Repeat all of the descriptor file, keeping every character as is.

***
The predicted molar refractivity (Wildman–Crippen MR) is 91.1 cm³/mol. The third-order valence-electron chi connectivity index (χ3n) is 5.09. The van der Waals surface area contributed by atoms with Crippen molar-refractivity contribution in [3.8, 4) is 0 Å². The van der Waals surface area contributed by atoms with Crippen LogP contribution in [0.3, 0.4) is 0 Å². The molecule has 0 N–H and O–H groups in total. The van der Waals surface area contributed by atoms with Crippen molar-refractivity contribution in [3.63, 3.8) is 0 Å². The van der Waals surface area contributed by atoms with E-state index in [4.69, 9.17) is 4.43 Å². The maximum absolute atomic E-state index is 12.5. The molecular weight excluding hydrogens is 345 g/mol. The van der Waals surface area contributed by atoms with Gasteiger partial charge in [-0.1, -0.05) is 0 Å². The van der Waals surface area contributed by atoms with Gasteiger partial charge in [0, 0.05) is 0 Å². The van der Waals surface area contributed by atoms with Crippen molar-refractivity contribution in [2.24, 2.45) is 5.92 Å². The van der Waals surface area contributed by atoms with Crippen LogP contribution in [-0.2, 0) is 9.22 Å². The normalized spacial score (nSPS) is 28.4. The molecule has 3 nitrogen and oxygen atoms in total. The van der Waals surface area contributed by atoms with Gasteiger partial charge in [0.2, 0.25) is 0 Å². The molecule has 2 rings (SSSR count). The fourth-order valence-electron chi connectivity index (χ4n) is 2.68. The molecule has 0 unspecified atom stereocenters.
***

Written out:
The predicted molar refractivity (Wildman–Crippen MR) is 91.1 cm³/mol. The third-order valence-electron chi connectivity index (χ3n) is 5.09. The van der Waals surface area contributed by atoms with Crippen molar-refractivity contribution in [3.8, 4) is 0 Å². The van der Waals surface area contributed by atoms with Crippen LogP contribution in [0.3, 0.4) is 0 Å². The molecule has 0 N–H and O–H groups in total. The van der Waals surface area contributed by atoms with Crippen molar-refractivity contribution in [3.63, 3.8) is 0 Å². The van der Waals surface area contributed by atoms with E-state index in [4.69, 9.17) is 4.43 Å². The maximum absolute atomic E-state index is 12.5. The molecular weight excluding hydrogens is 345 g/mol. The van der Waals surface area contributed by atoms with Gasteiger partial charge in [-0.1, -0.05) is 0 Å². The van der Waals surface area contributed by atoms with Gasteiger partial charge in [0, 0.05) is 0 Å². The van der Waals surface area contributed by atoms with Crippen molar-refractivity contribution in [2.24, 2.45) is 5.92 Å². The van der Waals surface area contributed by atoms with Crippen LogP contribution in [-0.2, 0) is 9.22 Å². The normalized spacial score (nSPS) is 28.4. The molecule has 3 nitrogen and oxygen atoms in total. The van der Waals surface area contributed by atoms with Gasteiger partial charge in [0.2, 0.25) is 0 Å². The molecule has 2 rings (SSSR count). The fourth-order valence-electron chi connectivity index (χ4n) is 2.68. The molecule has 0 unspecified atom stereocenters.